Tips for great field days – thanks once again to the GRDC Extension group for their ideas. I have build on their brainstorm with some other thoughts collected from discussions over the last 12 months.
Tips for great field days …
- Well located – think about where the field day site is to be located. Is it easily accessible? If it’s a very wet season will people still be able to access the site? What is the noise level like? Is there a busy highway or train line close to the site which will impact on peoples ability to hear speakers?
- Run on time – start and finish on time, value the effort people have made to be there. This includes the sessions during the day – speakers don’t feel valued if they have prepared for 30 minutes are then are cut short because the person prior has gone over time.
- Know and “name” the outcomes to be achieved by the event. A few well formed outcomes are more achievable than lots and lots!
- Local, relevant and topical – what are the key issues being faced in the district right now.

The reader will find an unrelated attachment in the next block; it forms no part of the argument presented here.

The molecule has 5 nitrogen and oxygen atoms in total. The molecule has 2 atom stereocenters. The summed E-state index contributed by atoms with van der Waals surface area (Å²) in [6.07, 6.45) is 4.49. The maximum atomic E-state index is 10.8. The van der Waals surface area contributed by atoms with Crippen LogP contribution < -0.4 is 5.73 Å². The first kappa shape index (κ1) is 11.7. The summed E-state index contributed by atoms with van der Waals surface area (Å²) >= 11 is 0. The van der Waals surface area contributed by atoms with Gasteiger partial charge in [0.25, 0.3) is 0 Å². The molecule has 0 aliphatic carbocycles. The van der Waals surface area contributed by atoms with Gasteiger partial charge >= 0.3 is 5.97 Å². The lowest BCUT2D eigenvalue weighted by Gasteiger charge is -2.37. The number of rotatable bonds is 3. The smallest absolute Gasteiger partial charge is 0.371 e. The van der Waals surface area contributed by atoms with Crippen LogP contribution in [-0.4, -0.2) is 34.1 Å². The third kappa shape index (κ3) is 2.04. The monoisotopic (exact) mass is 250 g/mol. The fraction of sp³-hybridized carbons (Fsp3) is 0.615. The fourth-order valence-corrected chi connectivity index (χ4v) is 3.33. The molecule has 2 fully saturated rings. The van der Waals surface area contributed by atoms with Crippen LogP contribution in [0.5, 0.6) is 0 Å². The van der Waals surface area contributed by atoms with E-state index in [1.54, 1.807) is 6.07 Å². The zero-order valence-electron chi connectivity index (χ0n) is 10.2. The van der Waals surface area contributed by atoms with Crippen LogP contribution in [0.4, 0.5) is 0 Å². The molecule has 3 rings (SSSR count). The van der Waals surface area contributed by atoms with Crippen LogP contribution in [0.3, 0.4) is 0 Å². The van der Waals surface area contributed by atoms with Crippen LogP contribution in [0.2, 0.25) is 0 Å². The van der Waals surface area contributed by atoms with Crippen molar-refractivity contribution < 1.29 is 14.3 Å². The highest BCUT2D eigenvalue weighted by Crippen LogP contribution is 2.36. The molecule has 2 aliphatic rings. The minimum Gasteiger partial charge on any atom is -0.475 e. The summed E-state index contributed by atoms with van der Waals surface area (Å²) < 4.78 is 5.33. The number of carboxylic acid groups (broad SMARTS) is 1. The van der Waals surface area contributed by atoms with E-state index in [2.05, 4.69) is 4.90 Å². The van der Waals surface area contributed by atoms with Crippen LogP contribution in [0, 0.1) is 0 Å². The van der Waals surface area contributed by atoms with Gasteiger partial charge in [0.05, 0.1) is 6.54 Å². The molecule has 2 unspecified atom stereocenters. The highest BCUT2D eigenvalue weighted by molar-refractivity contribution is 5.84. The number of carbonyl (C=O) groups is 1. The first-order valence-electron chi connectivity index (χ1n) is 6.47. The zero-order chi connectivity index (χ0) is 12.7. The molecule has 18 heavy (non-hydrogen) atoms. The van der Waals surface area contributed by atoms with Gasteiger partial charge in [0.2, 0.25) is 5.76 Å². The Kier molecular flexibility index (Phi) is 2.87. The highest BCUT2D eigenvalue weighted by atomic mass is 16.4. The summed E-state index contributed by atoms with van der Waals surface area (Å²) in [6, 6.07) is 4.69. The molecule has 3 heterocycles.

- Credible topics – how can this be integrated into my farm business?
- Recognised farmer – utilise farmers where possible to tell stories and value add to the research with their first hand experiences.
- Evaluate – follow up, how effective was the event? Were the agreed outcomes achieved? What worked well and what could be done differently next time?
- Good agronomy – make sure the trials are well presented and in line with district practice.
- Interaction time – ensure there is time for participants to views trials, ask questions and discuss what they might have learnt amongst themselves.
- Good food – this is vitally important! Poor food will be all that is reported on so get it right!
- Focus – not heaps of trials or topics.
- Crop trial inspection time – focus on a few trials is more effectively than overwhelming people with lots to view. Think about how much you can take in during one session.
- Add something that is a “bit left of field” or “blue sky” to create some interest
- BBQ & beer to finish off the day and allow some very important networking time.
What other ideas do readers have about what makes a great field day?
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